Bo Xilai

Chongqing boss speaks up amid political storm

PUBLISHED : Monday, 20 February, 2012, 12:00am
UPDATED : Monday, 20 February, 2012, 12:00am


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Embattled Chongqing Communist Party chief Bo Xilai has returned to the public eye after a conspicuous three-day absence from a series of official events amid a continuing political storm that brought down his top protege.

Bo, a 'princeling' - his father was a communist revolutionary veteran - had been considered a leading contender for a spot in the party's innermost power circle in the leadership shake-up later this year. But on Friday he appeared to distance himself from his right-hand man, former Chongqing police chief Wang Lijun, who is the subject of rumours about a graft investigation.

Bo, meeting a visiting Vietnamese Communist Party official in Chonqging, recited a Chinese literary classic, Love of the Lotus Flower, and stressed the importance of party cadres staying clean even in a corrupt environment, according to party mouthpiece Chongqing Daily yesterday.

Political analysts said Bo might have been implicated in the scandal, and might be replaced by a close ally of President Hu Jintao .

Wang, a deputy mayor in Chongqing who rose to national fame for spearheading Bo's maverick crusade against organised crime, was believed to have been placed under investigation after his mysterious visit to the United States consulate in Chengdu , Sichuan, two weeks ago, a possible attempt to seek asylum. The internet rumour mills then went into overdrive with speculation about a possible fallout between Bo and Wang.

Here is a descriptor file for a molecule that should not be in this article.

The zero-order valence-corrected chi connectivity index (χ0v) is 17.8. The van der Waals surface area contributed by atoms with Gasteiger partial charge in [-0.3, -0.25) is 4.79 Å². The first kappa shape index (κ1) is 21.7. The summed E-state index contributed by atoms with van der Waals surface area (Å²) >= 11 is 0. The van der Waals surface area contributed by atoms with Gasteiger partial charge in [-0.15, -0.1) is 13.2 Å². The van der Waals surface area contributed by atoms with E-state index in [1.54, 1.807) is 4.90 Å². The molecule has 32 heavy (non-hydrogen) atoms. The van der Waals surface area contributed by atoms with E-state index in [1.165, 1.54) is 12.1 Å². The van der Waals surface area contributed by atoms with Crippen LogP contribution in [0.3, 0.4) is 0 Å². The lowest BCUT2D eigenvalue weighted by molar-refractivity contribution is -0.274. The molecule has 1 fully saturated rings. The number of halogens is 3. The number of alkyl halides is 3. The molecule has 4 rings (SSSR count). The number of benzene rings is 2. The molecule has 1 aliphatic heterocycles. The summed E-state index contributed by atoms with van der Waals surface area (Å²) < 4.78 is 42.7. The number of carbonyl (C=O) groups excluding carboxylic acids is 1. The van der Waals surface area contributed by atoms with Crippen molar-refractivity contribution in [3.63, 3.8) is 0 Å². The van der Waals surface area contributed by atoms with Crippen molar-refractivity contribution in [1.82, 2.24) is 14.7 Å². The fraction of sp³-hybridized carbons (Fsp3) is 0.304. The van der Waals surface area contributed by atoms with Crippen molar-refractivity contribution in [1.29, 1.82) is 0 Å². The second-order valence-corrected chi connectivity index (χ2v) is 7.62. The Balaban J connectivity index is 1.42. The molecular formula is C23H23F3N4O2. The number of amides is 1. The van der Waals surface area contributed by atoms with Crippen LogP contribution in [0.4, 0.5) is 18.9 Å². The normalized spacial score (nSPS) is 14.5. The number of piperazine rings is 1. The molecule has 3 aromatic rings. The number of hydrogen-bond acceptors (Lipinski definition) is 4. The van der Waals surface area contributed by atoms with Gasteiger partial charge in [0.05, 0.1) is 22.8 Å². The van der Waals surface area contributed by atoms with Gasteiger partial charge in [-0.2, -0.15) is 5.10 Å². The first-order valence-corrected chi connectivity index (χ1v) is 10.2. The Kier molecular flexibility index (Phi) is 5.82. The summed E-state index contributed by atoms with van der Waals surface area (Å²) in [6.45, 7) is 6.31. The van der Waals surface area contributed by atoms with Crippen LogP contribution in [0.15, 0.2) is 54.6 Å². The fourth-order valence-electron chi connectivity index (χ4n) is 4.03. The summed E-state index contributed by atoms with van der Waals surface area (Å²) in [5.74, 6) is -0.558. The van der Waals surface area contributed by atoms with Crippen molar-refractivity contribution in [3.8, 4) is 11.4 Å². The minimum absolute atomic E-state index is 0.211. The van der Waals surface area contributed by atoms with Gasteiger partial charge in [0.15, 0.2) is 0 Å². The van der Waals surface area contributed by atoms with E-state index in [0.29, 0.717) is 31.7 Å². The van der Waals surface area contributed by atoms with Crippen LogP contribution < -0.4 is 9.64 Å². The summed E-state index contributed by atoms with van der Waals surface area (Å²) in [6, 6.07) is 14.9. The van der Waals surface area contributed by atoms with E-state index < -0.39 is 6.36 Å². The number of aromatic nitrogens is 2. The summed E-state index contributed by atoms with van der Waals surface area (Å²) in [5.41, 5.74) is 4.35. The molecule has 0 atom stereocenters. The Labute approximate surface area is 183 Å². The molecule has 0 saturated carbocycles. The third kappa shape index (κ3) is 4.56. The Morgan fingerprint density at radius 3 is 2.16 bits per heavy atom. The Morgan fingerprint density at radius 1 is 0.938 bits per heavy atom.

Several political sources said Hunan party chief Zhou Qiang had been tipped to take over Bo's post. Zhou is a key member of the Tuanpai - those with a background in the Communist Youth League, Hu's power base.

Analysts said that Bo's comments in the meeting with the Vietnamese appeared to seek a clean break.

'Bo apparently wants to distance and dissociate himself from Wang, given the growing possibility that the rumoured allegations plaguing Wang may be true,' Hong Kong-based China-watcher Johnny Lau Yui-siu said.

But he said the fact that Bo, already a Politburo member, had made several public appearances indicated that Beijing might have already drawn a clear line between Bo and Wang in the continuing graft probe.

Lau said Bo might soon be put in a less conspicuous spot by the top leadership, like previous Politburo members who were sidelined from the centre of political power.

'If Bo is forced to retire before the 18th Party Congress scheduled for later this year, it will make the party look bad ahead of the all-important transition of power,' Lau said.

Professor Zhang Ming, a political analyst at Beijing's Renmin University, noted that the lotus flower, a symbol of purity, had been mentioned by generations of Chinese politicians for its ability to rise above muddy waters.

'Bo is keenly aware of all the political rumours pointing to the close link between Wang and himself, and his message is simple and clear: 'I am innocent,'' Zhang said.